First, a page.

clock menu more-arrow no yes mobile

Filed under:

Mets Morning News: Wheeler shines, McNeil goes 4-for-4

Your Sunday morning dose of New York Mets and MLB news, notes, and links.

If you buy something from an SB Nation link, Vox Media may earn a commission. See our ethics statement.

MLB: Atlanta Braves at New York Mets Andy Marlin-USA TODAY Sports

Meet the Mets

The Mets shut out the Braves 3-0 behind another stellar performance from Zack Wheeler, who struck out nine batters over seven scoreless innings, surrendering just three hits. Jeff McNeil went 4-for-4 on the night and Todd Frazier scored two runs thanks to some heads up base running. Bobby Wahl earned his first hold of the season by recording the first two outs of the eighth inning and Robert Gsellman got the save, retiring the final four batters to seal the win for the Mets.

Choose your recap: Amazin’ Avenue short and long, New York Times, Post, Daily News, Newsday,, Bergen County Record.

The Mets promised three things at the deadline: that they would be open-minded about trading their pitchers, that they were willing to eat money in deals, and that their three-headed GM would think outside the box. They followed up on none of those promises, writes Joel Sherman.

Sherman also wrote about what lessons the Tampa Bay Rays can teach the Mets, which include building up the farm system and putting a greater emphasis on defense.

Jeff McNeil swears by his unconventional bat. If last night’s performance is any indication, there’s no need for him to change bats any time soon.

As the dog days of summer stretch on, the Mets are wary of Seth Lugo and Robert Gsellman’s accumulating innings.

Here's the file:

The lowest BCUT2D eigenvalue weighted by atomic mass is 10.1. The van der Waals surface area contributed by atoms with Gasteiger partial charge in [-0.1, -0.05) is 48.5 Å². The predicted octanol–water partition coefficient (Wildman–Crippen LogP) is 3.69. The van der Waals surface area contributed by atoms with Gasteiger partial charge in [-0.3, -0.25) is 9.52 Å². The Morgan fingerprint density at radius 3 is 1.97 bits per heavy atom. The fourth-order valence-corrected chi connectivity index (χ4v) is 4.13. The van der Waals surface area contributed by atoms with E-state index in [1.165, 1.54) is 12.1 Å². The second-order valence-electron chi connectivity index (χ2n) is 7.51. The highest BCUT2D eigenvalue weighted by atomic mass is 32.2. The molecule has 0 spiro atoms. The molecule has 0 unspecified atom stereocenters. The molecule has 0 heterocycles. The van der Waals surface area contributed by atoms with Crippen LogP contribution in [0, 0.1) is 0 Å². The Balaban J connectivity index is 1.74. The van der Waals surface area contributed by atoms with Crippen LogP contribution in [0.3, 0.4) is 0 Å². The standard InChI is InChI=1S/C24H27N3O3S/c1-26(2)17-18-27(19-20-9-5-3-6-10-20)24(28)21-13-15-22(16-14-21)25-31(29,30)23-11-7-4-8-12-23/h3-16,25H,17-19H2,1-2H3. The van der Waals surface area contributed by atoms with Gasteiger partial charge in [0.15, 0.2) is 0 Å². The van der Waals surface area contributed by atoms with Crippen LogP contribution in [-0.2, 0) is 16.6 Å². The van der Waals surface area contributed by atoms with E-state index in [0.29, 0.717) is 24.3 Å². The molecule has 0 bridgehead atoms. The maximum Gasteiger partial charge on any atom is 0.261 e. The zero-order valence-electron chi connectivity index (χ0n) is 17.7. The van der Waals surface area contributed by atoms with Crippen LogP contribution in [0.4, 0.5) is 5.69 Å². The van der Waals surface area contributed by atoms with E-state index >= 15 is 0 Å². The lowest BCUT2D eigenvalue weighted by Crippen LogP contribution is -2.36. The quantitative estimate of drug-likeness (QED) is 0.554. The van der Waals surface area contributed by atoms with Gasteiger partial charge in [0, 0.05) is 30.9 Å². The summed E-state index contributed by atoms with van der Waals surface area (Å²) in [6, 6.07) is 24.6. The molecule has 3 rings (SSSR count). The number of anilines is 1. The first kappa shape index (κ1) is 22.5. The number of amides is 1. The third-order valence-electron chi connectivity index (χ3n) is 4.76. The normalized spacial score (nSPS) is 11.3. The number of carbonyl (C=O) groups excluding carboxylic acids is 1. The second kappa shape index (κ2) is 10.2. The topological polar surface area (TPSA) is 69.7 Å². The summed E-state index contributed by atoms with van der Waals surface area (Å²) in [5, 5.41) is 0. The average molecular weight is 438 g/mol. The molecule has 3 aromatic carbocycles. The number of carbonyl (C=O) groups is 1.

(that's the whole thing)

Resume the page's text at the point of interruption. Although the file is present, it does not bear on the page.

To pay homage to Jose Reyes’ 2018 season, Maggie Wiggin reviews some of the worst individual player seasons in franchise history.

Endy Chavez, who is still playing baseball for the Somorset Patriots, reminisces about The Catch, saying he remembers it “like it was yesterday.”

In a tongue in cheek promotion meant to lessen the stigma surrounding mental health issues, UMA Health offered free therapy sessions to Mets fans in the aftermath of Tuesday’s 25-4 loss to the Nationals.

The Mets dealt Eric Villanueva, who had been struggling at Kingsport, to the Detroit Tigers for cash.

Around the National League East

The Nationals and the Reds played a double-header today. In the first game, Gio Gonzalez was shelled en route to an early exit and a 7-1 loss. However, the Nationals bounced back in the nightcap against Matt Harvey, who was tagged for five runs and nine hits in four innings of work. The Nationals won 6-2 and Harvey took the loss.

Bryce Harper was removed from the second game of the double-header after being hit by a pitch in the leg in the bottom of the sixth inning.

The Phillies hit four home runs in their 8-3 victory over the Marlins, increasing their lead in the NL East. One of them belonged to Asdrubal Cabrera. Zach Eflin earned a win for his strong effort.

Around Major League Baseball

Ken Rosenthal reports that long time Angels manager Mike Scioscia is expected to step down at the end of the season.

Johan Santana was inducted into the Twins Hall of Fame and officially retired, catching a ceremonial first pitch thrown by his son before the game. Mets fans of course remember Santana for throwing—as of yet—the only no-hitter in franchise history.

The Yankees acquired two minor league pitchers: George Kantos from the Indians and Gio Urshela from the Blue Jays.

Former Yankee Nathan Eovaldi shut the Yankees down, proving himself to be a successful deadline acquisition for the Red Sox. The Yankees are now 8.5 games back of the Red Sox in the AL East.

Lance McCullers Jr. exited last night’s game with an apparent right arm injury. He seemed to gesture to his right forearm and elbow area while walking off the field with the Astros trainer.

Yesterday at Amazin’ Avenue

Steve Sypa gave us the daily prospect report.

This Date in Mets History

On this date in 1973, the Mets dropped a double header to the Cardinals, putting them at 12 games under .500 and 11.5 games back in the National League East. Of course, we all remember the improbable run that followed.